61.2 Friday, Jan. 6 Limits of the blood oxygen carrying capacity in the deer mouse, Peromyscus maniculatus VAN SANT, M.J.*; HAMMOND, K.A.; Univ. of California, Riverside; Univ. of California, Riverside firstname.lastname@example.org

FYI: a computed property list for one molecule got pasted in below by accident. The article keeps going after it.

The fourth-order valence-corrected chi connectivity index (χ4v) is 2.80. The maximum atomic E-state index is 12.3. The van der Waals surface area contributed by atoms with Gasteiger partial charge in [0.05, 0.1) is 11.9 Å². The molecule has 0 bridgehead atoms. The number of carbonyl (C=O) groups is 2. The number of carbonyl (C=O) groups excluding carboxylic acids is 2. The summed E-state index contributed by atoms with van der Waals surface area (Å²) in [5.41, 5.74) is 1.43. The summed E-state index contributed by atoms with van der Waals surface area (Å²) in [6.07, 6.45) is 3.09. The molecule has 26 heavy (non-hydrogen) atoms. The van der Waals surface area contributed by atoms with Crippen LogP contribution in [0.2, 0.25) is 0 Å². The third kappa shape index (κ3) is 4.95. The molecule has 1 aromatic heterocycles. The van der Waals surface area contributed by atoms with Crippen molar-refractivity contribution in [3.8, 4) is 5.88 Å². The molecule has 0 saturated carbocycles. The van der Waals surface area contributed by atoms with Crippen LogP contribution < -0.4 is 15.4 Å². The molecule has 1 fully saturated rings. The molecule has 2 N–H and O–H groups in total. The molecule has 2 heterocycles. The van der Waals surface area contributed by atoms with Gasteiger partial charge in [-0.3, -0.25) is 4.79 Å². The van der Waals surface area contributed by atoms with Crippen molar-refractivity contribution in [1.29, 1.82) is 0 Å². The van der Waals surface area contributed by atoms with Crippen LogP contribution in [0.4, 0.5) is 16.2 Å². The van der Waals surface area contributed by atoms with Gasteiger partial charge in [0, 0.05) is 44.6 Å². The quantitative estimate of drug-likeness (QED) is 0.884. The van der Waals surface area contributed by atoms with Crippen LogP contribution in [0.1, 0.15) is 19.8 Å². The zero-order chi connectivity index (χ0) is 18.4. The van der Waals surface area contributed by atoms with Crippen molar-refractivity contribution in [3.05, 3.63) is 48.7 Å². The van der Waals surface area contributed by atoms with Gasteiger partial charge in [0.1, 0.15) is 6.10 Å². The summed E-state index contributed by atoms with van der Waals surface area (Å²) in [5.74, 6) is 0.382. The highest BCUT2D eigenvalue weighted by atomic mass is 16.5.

Animals have evolved physiological systems capable of dealing with certain loads experienced in nature. It has often been shown to be beneficial for an animal to have physiological systems with an “excess capacity” for dealing with higher loads that may be encountered due to natural variation in the load. It is not known exactly how costly it is to have excess capacities; however, if the cost is low and the benefit is high we should find physiological systems with excess capacities. During exercise, respiration and heart rate increase in an effort to deliver oxygen to muscles at a faster rate. Although previous work has shown a large surplus of pulmonary diffusive capacity in some mammals, VO2max sets an upper limit to the exercise intensity that can be maintained for prolonged periods and has therefore presumably been a target of natural selection. If lung capacity is not limiting, we asked if, perhaps, blood oxygen carrying capacity was a limit to further increases in exercise performance. As exercise intensity increases, the amount of oxygen consumed and delivered to tissues increases; however, the blood never completely releases all of its oxygen. As an initial effort to understand limits to blood oxygen carrying capacity during intense activity, we measured VO2max of deer mice before and after taking blood. We found that after removal of 10-20% of blood volume (typical for blood chemistry) VO2max declines by up to 12%. Immediately following blood loss the blood volume can be replaced (by water), but it takes over a week to recover the lost red blood cells and VO2max. From these data we can estimate the excess carrying capacity of oxygen in the deer mouse. We also provide a note of caution on measuring performance too soon after blood measurements.